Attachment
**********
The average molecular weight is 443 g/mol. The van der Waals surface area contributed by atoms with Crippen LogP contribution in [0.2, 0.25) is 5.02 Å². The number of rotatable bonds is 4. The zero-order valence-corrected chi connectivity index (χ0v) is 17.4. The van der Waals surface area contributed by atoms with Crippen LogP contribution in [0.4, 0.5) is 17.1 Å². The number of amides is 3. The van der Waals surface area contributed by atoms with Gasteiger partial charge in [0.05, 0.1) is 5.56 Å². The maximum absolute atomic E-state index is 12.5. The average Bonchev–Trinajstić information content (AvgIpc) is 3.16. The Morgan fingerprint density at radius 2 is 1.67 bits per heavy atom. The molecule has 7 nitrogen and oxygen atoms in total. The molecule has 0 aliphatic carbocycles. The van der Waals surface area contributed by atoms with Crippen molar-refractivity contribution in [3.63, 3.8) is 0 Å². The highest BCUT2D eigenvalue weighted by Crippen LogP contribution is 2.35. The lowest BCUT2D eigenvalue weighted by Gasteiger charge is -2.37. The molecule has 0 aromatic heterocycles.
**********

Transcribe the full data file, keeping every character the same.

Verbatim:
The average molecular weight is 443 g/mol. The van der Waals surface area contributed by atoms with Crippen LogP contribution in [0.2, 0.25) is 5.02 Å². The number of rotatable bonds is 4. The zero-order valence-corrected chi connectivity index (χ0v) is 17.4. The van der Waals surface area contributed by atoms with Crippen LogP contribution in [0.4, 0.5) is 17.1 Å². The number of amides is 3. The van der Waals surface area contributed by atoms with Gasteiger partial charge in [0.05, 0.1) is 5.56 Å². The maximum absolute atomic E-state index is 12.5. The average Bonchev–Trinajstić information content (AvgIpc) is 3.16. The Morgan fingerprint density at radius 2 is 1.67 bits per heavy atom. The molecule has 7 nitrogen and oxygen atoms in total. The molecule has 0 aliphatic carbocycles. The van der Waals surface area contributed by atoms with Crippen molar-refractivity contribution in [3.63, 3.8) is 0 Å². The highest BCUT2D eigenvalue weighted by Crippen LogP contribution is 2.35. The lowest BCUT2D eigenvalue weighted by Gasteiger charge is -2.37. The molecule has 0 aromatic heterocycles.